MELBOURNE - Contemporary New York eatery Eleven Madison Park was crowned the world’s best restaurant of 2017 at a glitzy ceremony in Melbourne Wednesday, edging out last year’s winner, Italy’s Osteria Francescana.

Run by Swiss-born chef Daniel Humm, the Manhattan institution came out on top at the World’s 50 Best Restaurants awards, widely seen as the Oscars of the food world. Spain’s El Celler De Can Roca was third.

“I don’t know how I feel right now but I’m overjoyed,” said an emotional Humm, who was praised for his multi-course fine dining menu celebrating the city’s rich history and culinary traditions.

“I’m so proud to be up here. When I first started cooking 25 years ago, I never in my wildest dreams would have thought I’d find myself in this position. “It’s an unbelievable time to be a chef,” he added.

Organisers said Eleven Madison Park, housed in an art deco building and which came third last year, enhanced the dining experience “with a sense of fun, blurring the line between the kitchen and the dining room”.

The top 10 was rounded out by restaurants in France, Peru, Thailand, Austria and Spain. France, Spain and the United States each had six restaurants in the top 50, while eateries from China, Chile, Hong Kong and Singapore also made the grade. The awards this year were held outside of London or New York for the first time, with Australia fast earning a reputation as a serious food destination and attracting some of the world’s top chefs to open restaurants Down Under.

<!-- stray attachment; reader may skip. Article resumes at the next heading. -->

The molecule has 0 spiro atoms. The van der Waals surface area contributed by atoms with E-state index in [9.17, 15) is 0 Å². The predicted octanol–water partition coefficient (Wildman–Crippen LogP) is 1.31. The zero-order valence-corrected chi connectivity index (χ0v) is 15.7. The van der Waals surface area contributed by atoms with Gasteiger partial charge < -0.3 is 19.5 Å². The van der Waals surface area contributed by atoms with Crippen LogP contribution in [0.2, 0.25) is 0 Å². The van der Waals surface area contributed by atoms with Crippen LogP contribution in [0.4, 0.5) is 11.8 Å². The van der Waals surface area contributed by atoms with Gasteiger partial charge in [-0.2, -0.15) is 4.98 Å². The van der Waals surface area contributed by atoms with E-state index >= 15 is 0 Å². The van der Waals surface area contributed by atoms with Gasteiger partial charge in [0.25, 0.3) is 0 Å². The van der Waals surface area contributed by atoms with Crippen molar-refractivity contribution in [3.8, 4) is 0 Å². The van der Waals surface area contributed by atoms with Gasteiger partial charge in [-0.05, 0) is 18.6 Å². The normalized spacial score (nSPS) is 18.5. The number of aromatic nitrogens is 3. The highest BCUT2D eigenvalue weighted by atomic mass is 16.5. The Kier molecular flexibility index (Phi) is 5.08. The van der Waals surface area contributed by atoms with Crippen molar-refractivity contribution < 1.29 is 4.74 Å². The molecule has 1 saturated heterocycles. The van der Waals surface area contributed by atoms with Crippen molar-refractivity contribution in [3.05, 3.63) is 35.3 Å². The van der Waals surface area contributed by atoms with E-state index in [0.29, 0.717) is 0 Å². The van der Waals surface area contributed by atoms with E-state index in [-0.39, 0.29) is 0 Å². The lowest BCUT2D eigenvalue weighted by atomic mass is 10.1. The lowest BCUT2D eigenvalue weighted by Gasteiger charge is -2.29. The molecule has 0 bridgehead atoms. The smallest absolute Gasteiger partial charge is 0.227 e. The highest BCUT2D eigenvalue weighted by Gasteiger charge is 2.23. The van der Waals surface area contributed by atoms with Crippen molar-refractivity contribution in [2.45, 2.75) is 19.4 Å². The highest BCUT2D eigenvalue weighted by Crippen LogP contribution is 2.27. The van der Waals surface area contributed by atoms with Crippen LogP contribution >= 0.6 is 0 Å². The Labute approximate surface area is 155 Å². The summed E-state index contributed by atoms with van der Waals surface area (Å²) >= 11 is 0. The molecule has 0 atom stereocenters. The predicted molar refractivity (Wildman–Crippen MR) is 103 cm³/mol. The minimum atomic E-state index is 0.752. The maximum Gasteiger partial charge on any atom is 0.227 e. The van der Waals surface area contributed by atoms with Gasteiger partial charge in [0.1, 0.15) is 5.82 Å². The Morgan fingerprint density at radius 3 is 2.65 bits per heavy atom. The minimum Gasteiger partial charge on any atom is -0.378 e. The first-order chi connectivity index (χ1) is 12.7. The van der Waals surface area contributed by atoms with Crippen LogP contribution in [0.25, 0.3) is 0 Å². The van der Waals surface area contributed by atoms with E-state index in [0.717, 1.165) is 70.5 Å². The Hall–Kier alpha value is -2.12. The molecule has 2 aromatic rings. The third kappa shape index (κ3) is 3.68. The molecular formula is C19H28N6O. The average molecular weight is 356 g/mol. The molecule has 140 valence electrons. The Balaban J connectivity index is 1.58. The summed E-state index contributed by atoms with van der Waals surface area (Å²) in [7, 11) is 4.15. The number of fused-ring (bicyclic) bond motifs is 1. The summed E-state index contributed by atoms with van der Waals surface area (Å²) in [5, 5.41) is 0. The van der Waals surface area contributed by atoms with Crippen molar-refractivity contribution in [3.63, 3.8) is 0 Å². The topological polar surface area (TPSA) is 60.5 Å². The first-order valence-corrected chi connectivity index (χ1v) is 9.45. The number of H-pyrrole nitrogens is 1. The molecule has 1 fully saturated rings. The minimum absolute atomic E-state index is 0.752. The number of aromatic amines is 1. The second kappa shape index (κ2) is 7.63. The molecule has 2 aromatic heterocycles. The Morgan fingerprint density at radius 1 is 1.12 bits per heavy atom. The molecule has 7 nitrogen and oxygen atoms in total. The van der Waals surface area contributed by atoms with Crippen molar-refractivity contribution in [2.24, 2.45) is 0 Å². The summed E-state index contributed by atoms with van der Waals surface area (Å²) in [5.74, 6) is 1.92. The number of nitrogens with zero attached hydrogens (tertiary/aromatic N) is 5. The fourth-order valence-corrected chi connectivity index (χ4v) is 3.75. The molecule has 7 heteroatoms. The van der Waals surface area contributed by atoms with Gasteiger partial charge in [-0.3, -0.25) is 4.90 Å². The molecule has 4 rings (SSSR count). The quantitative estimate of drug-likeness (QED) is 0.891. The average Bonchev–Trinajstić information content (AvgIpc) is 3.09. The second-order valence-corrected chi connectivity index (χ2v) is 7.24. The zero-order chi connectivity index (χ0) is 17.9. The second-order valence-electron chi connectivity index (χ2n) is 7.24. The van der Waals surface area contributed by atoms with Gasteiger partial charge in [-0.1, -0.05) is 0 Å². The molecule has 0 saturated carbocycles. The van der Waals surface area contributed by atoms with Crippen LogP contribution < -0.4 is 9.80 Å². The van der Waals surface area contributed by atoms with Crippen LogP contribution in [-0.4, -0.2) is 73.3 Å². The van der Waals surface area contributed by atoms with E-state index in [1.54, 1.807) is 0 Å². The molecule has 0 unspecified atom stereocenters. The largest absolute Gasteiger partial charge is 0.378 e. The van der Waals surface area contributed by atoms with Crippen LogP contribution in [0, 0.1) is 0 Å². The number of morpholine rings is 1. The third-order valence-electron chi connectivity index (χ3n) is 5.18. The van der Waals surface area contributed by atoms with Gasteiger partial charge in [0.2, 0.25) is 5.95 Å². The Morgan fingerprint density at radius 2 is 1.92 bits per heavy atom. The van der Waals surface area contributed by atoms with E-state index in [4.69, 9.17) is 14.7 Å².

The move to Melbourne was part of an ongoing strategy to make the event more global, organisers said.

In other awards, Spanish eatery The Disfrutar in Barcelona was picked as the One to Watch while Ana Ros of Hisa Franko in Slovenia was named the world’s best female chef.

Top pastry chef was French-born Dominique Ansel - known as king of the cronuts - and his bakery in New York, while a nod for sustainability went to France’s Septime. Virgilio Martinez of Central in Lima won the Chefs’ Choice Award, voted for by his peers.

Acclaimed British chef Heston Blumenthal, whose restaurant The Fat Duck is a former winner of the top award, was handed a lifetime achievement gong.

Organisers said it was hard to think of another chef who had more of an impact on the way the world cooks.

“Such is his influence, even those that haven’t been lucky enough to eat at The Fat Duck in Bray - west of London - will likely have experienced elements of his work second-hand,” they said of Blumenthal.

“Many of the world’s greatest restaurants use methods derived from Blumenthal and his development team’s ground-breaking research.”

Blumenthal, who has brought his recipes to millions through TV shows that are broadcast across the world, said he was honoured by the accolade and had no plans to slow down. “I consider the past 20 years my apprenticeship,” he said. “I’m only just getting started.”

The awards, run by trade magazine Restaurant, began in 2002 and have become a reference for the world’s foodies, but were hit in 2015 by allegations of cosy deals between eateries and jury members. The jury is now made up of just over 1,000 “independent experts,” including food writers, chefs, restaurant owners and gourmets.

Members list their choices in order of preference, based on where they have eaten in the past 18 months.